Saint John Don Bosco:

"Never read books you aren't sure about . . . even supposing that these bad books are very well written from a literary point of view. Let me ask you this: Would you drink something you knew was poisoned just because it was offered to you in a golden cup?"

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Monday, May 3, 2010

TumTum and Nutmeg by Emily Bearn

Although not especially erudite, my 11 year old summed up this book accurately: “It’s got a lot of good stuff and nothing bad.”

TumTum and Nutmeg are mice who reside behind a large wardrobe in a perfectly elegant mouse-home, hidden from the residents of the big home (Rose Cottage). Their married life is idyllic except for the concern they have for the children who live in the home: Lucy and Arthur. They live with their widowed father, a struggling inventor. Without a mom, the children are a bit neglected, so the compassionate help of the mice makes a significant impact on their lives: the mice clean, darn, fix the heating, and generally care for the needy children.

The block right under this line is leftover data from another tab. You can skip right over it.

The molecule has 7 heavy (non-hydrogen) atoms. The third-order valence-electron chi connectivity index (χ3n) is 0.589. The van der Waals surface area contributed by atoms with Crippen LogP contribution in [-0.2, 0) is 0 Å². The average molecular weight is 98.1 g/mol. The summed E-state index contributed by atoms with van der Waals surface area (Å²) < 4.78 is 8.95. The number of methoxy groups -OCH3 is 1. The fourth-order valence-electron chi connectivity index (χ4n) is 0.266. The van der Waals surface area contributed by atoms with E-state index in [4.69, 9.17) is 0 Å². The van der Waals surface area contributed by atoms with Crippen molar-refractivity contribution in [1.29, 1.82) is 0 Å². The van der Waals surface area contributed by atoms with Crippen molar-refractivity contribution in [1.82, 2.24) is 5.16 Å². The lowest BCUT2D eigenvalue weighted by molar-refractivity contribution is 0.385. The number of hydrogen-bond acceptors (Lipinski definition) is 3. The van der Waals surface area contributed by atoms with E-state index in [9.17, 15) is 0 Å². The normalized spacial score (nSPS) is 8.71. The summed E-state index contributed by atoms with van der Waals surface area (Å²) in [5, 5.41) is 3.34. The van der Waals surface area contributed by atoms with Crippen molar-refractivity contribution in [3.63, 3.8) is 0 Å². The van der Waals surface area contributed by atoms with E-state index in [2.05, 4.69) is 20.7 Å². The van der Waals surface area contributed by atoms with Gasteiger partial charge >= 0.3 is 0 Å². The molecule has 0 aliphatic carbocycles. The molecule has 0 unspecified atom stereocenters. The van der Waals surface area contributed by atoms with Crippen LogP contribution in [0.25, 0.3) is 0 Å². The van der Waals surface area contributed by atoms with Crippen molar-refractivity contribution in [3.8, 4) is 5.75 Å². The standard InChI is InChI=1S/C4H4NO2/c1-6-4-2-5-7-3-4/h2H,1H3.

Until Aunt Ivy moves in. She is staying until her home is fumigated from mice. She discovers TumTum and Nutmeg, and sets out to find and kill them.

Now the mice have to take on Aunt Ivy.

This book has whimsically charming black-and white pictures every few pages. Our library carries the version with 3 stories in one substantial volume.



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